I pretty much used Lido exclusively for ID blocks and it never let me down. The problem with Lido was that it wasn’t licenced in the UK and it had to be imported from Switzerland. When I moved to my own practice in the early 90’s, I found that I couldn’t live without it, although I used it rarely. I had probably about three shipments until one day I received a caution from Her Majesty’s Customs and Excise henchmen, who issued a stern warning and a demand for the import tax I’d apparently been wilfully avoiding. I hadn’t, I was just someone who hadn’t previously imported anything in his life and was also a completely incompetent businessman. That put me off, as did an off-the-cuff remark from my associate who reckoned that using Lido would dissolve patient’s condyles. It never did, but it planted the fake news seed and that was enough for me. I never used it again, for fear of turning local patients into drooling, rubber-jawed yokels.
Before my bosses discovered Lido, one of them experimented with intra-osseous anaesthesia. He reckoned it was great for ‘hot’ pulps and avoided the post-op dribbling associated with ID blocks. I never tried the technique myself, the demonstration patient being enough for me. I think the system I saw being used isn’t available any longer, but it involved using a hollow trephining drill to sink a hole in the cortical bone that went through the cancellous bone of the alveolus. The outer part of the trephining drill was left in situ and the local was administered through the hollow tube. My boss reckoned the procedure was less painful than delivering an ID block, but I saw the patient squirm when he numbed the intra septal gingivae and saw the patient slowly wriggle down the chair when his cortical plate was being drilled. I’m sure it works perfectly well in the right hands but it turned my stomach, and apparently his. The system was in a cupboard gathering dust within what seemed a fortnight.
An innovation that I DID think might change my professional life, was jet anaesthesia. I was an early adopter, grabbing jet anaesthesia enthusiastically, with both hands. You needed to use both hands because if you didn’t, the retort was like that I would imagine you’d experience from an AK-47. The patients loved the idea of no needles, but they didn’t like the thud and kick-back from the unit, despite the ineffective rubbery cushion on the end. I found the unit difficult to use, particularly getting the large business end flat against the buccal bone of the upper molar areas. The main problem was although it got the soft tissues numb, it rarely got the pulp numb enough to work on the tooth. Most patients ended up screaming for ‘the proper needle.’ Having read a couple of papers on the modern units, it would seem they are pretty ineffective, though I would be first to admit it could have been operator error in my case.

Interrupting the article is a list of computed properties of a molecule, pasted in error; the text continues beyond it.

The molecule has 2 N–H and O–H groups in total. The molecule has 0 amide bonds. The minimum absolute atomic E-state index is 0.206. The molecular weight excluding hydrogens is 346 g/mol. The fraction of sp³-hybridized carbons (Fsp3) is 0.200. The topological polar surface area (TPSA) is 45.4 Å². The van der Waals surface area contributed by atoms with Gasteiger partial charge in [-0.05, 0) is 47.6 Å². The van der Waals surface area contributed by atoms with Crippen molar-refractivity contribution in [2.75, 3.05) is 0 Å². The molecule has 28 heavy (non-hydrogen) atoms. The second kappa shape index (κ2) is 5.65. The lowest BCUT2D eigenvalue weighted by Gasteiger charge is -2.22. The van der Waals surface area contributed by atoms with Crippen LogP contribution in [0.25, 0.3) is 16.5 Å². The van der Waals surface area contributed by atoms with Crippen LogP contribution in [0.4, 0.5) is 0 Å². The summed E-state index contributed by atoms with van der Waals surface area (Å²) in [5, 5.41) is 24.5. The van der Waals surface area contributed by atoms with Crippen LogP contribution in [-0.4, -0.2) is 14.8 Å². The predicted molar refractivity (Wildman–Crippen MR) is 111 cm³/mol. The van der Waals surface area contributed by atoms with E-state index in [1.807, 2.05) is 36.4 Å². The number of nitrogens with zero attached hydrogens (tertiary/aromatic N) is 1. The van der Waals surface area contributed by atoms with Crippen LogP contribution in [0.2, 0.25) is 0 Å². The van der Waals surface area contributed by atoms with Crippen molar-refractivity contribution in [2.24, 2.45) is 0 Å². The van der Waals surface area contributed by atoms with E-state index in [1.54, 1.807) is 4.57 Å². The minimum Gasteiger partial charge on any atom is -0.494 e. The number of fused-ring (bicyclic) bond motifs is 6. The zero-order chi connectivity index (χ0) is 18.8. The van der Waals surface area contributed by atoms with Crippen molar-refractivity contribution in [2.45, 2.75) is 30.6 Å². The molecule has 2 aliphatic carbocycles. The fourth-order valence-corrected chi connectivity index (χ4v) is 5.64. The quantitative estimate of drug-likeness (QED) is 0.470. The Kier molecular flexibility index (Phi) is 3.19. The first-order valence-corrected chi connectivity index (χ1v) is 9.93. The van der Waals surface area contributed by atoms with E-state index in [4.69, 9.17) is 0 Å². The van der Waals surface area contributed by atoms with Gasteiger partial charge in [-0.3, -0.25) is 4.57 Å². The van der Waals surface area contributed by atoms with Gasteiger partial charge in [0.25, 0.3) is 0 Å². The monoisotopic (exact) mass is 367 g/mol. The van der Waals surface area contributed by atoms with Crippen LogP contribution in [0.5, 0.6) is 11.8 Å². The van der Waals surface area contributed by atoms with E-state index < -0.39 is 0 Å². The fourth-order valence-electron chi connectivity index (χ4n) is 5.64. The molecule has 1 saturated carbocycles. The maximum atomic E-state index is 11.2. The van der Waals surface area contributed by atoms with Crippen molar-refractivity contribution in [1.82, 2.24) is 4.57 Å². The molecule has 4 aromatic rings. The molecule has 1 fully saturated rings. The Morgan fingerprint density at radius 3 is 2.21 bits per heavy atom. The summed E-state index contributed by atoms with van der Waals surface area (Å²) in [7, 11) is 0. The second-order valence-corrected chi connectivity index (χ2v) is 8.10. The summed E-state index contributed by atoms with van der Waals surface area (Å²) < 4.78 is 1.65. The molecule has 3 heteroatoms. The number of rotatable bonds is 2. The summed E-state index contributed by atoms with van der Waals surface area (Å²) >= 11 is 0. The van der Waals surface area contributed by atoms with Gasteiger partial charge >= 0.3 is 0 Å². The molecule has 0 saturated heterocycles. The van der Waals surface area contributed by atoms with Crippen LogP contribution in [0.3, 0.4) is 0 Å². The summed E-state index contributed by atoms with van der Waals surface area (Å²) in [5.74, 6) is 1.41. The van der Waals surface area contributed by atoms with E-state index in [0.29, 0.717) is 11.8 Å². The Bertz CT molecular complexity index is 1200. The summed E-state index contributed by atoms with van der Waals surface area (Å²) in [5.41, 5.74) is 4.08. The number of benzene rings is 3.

I was also one of the first customers for surgical loupes with built in fibre-optic lights. These particular units were built in the USA and cost a packet. They were wonderful, but… In those days the light generating unit was a box which to my recall was about the same size as a small fridge which sat on the work surface behind me. The loupes were connected to the light unit by a reasonably lengthy fibre-optic cable and to be fair, it allowed quite a bit of free movement – except if an idiot was wearing the loupes. One day a patient asked me a question during treatment. I couldn’t make out what he was saying and I pulled my mask off and moved to face him so I could lip read as well, forgetting I was still tethered. Fortunately, that act didn’t pull the light unit off the work surface because my nurse dived on it, but my loupes were pulled off and they smashed on the floor. After a couple of weeks on their holidays in the USA, they returned as new. The kind suppliers repaired them free of charge. About two months later, they took a flight to the States again – pretty much the same reason. This time there was a modest charge with an accompanying note asking me if I would like a representative from the company to come and give me a free demonstration on how to use the loupes. I thanked them, but politely refused their offer. My motto over the years seems to have inadvertently been, ‘Once bitten, twice bitten,’ so when my loupes, which I adored, finally hit the deck again, I gave up on them. Eventually I found a local optician who gave me decent magnification in prescription specs, which served me well till I retired.
There were quite a few gadgets I DID resist over the years. Lasers were one of the innovations I shunned. I knew of a good practitioner locally who had spent a lot of money on one and shelved it within a month, advertising for it sale in a dental journal for nearly a year before the ad disappeared. I had heard he failed to shift it.
The early Cerec machines I also dismissed, though mainly on the grounds of cost. In my opinion, the results I saw when they first came out had all the aesthetic beauty of a toilet bowl created by Armitage Shanks. I’d call the shades available in the early days as ‘Comfort Station White.’
Ozone healing was the other ‘breakthrough’ I pretty much ignored. It was promoted originally as being effective way of treating early caries, particularly in pits and fissures. Being old-fashioned, I preferred to witness that I’d dealt effectively with the caries and regarded ozone treatment as snake oil. I note that it’s not currently recommended for the treatment of decay, by NICE.
As for ‘breakthroughs’ like the elimination of filling and drilling, I am a sceptic. Back in the 80’s, at the welcome address by the Dean of my dental school, he told us that caries would be eliminated in the developed world within ten year and that our futures lay in the ‘Third World.’ It was a pretty dour introduction to dental school. I note we are still waiting for the caries vaccine he promised.
I’ve just noticed a tiny chip in the back of my mobile. I think I need a new phone. The iPhone 11 looks nice.